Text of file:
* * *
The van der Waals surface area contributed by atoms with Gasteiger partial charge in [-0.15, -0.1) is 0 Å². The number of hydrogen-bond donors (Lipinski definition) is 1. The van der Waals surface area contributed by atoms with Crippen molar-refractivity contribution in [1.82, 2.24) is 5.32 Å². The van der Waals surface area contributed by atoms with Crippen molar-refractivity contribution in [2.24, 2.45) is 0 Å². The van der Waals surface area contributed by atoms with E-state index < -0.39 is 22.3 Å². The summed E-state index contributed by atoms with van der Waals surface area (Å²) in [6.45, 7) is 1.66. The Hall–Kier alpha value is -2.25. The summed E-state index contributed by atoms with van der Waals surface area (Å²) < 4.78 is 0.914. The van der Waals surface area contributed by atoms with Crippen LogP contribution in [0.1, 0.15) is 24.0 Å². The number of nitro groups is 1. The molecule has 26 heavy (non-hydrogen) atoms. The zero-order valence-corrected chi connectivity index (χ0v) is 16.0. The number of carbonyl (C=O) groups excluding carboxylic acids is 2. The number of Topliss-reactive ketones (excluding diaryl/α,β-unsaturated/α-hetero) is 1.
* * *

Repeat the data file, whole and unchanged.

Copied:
The van der Waals surface area contributed by atoms with Gasteiger partial charge in [-0.15, -0.1) is 0 Å². The number of hydrogen-bond donors (Lipinski definition) is 1. The van der Waals surface area contributed by atoms with Crippen molar-refractivity contribution in [1.82, 2.24) is 5.32 Å². The van der Waals surface area contributed by atoms with Crippen molar-refractivity contribution in [2.24, 2.45) is 0 Å². The van der Waals surface area contributed by atoms with E-state index < -0.39 is 22.3 Å². The summed E-state index contributed by atoms with van der Waals surface area (Å²) in [6.45, 7) is 1.66. The Hall–Kier alpha value is -2.25. The summed E-state index contributed by atoms with van der Waals surface area (Å²) < 4.78 is 0.914. The van der Waals surface area contributed by atoms with Crippen LogP contribution in [0.1, 0.15) is 24.0 Å². The number of nitro groups is 1. The molecule has 26 heavy (non-hydrogen) atoms. The zero-order valence-corrected chi connectivity index (χ0v) is 16.0. The number of carbonyl (C=O) groups excluding carboxylic acids is 2. The number of Topliss-reactive ketones (excluding diaryl/α,β-unsaturated/α-hetero) is 1.